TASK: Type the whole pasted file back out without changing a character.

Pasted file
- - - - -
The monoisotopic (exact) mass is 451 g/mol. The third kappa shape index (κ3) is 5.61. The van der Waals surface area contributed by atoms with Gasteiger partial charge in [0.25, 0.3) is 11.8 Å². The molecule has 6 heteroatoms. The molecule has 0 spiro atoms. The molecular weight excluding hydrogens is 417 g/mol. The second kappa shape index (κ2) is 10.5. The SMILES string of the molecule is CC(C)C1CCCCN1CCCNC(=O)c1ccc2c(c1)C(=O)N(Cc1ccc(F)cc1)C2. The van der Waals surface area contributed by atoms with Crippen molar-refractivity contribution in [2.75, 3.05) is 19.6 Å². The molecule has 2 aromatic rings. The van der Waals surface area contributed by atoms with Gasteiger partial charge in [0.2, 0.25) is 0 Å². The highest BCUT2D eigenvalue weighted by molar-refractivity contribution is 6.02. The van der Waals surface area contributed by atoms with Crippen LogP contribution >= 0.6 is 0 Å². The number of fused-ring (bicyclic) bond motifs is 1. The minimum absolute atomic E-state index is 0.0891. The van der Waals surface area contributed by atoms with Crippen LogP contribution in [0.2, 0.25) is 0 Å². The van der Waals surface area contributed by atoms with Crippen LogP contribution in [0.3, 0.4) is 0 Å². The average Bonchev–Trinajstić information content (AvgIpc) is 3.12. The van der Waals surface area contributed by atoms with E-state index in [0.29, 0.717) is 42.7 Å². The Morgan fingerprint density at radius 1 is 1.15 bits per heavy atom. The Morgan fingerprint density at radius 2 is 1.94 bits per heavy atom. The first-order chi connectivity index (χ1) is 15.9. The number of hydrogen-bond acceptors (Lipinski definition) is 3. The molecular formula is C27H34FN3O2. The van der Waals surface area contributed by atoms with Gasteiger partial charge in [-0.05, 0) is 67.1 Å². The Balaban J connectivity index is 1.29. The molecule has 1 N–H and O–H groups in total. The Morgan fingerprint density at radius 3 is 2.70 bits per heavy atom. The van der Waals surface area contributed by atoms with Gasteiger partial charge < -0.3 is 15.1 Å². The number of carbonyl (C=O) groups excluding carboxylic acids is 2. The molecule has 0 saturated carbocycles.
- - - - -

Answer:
The monoisotopic (exact) mass is 451 g/mol. The third kappa shape index (κ3) is 5.61. The van der Waals surface area contributed by atoms with Gasteiger partial charge in [0.25, 0.3) is 11.8 Å². The molecule has 6 heteroatoms. The molecule has 0 spiro atoms. The molecular weight excluding hydrogens is 417 g/mol. The second kappa shape index (κ2) is 10.5. The SMILES string of the molecule is CC(C)C1CCCCN1CCCNC(=O)c1ccc2c(c1)C(=O)N(Cc1ccc(F)cc1)C2. The van der Waals surface area contributed by atoms with Crippen molar-refractivity contribution in [2.75, 3.05) is 19.6 Å². The molecule has 2 aromatic rings. The van der Waals surface area contributed by atoms with Gasteiger partial charge in [0.2, 0.25) is 0 Å². The highest BCUT2D eigenvalue weighted by molar-refractivity contribution is 6.02. The van der Waals surface area contributed by atoms with Crippen LogP contribution >= 0.6 is 0 Å². The number of fused-ring (bicyclic) bond motifs is 1. The minimum absolute atomic E-state index is 0.0891. The van der Waals surface area contributed by atoms with Crippen LogP contribution in [0.2, 0.25) is 0 Å². The van der Waals surface area contributed by atoms with Crippen LogP contribution in [0.3, 0.4) is 0 Å². The average Bonchev–Trinajstić information content (AvgIpc) is 3.12. The van der Waals surface area contributed by atoms with E-state index in [0.29, 0.717) is 42.7 Å². The Morgan fingerprint density at radius 1 is 1.15 bits per heavy atom. The Morgan fingerprint density at radius 2 is 1.94 bits per heavy atom. The first-order chi connectivity index (χ1) is 15.9. The number of hydrogen-bond acceptors (Lipinski definition) is 3. The molecular formula is C27H34FN3O2. The van der Waals surface area contributed by atoms with Gasteiger partial charge in [-0.05, 0) is 67.1 Å². The Balaban J connectivity index is 1.29. The molecule has 1 N–H and O–H groups in total. The Morgan fingerprint density at radius 3 is 2.70 bits per heavy atom. The van der Waals surface area contributed by atoms with Gasteiger partial charge < -0.3 is 15.1 Å². The number of carbonyl (C=O) groups excluding carboxylic acids is 2. The molecule has 0 saturated carbocycles.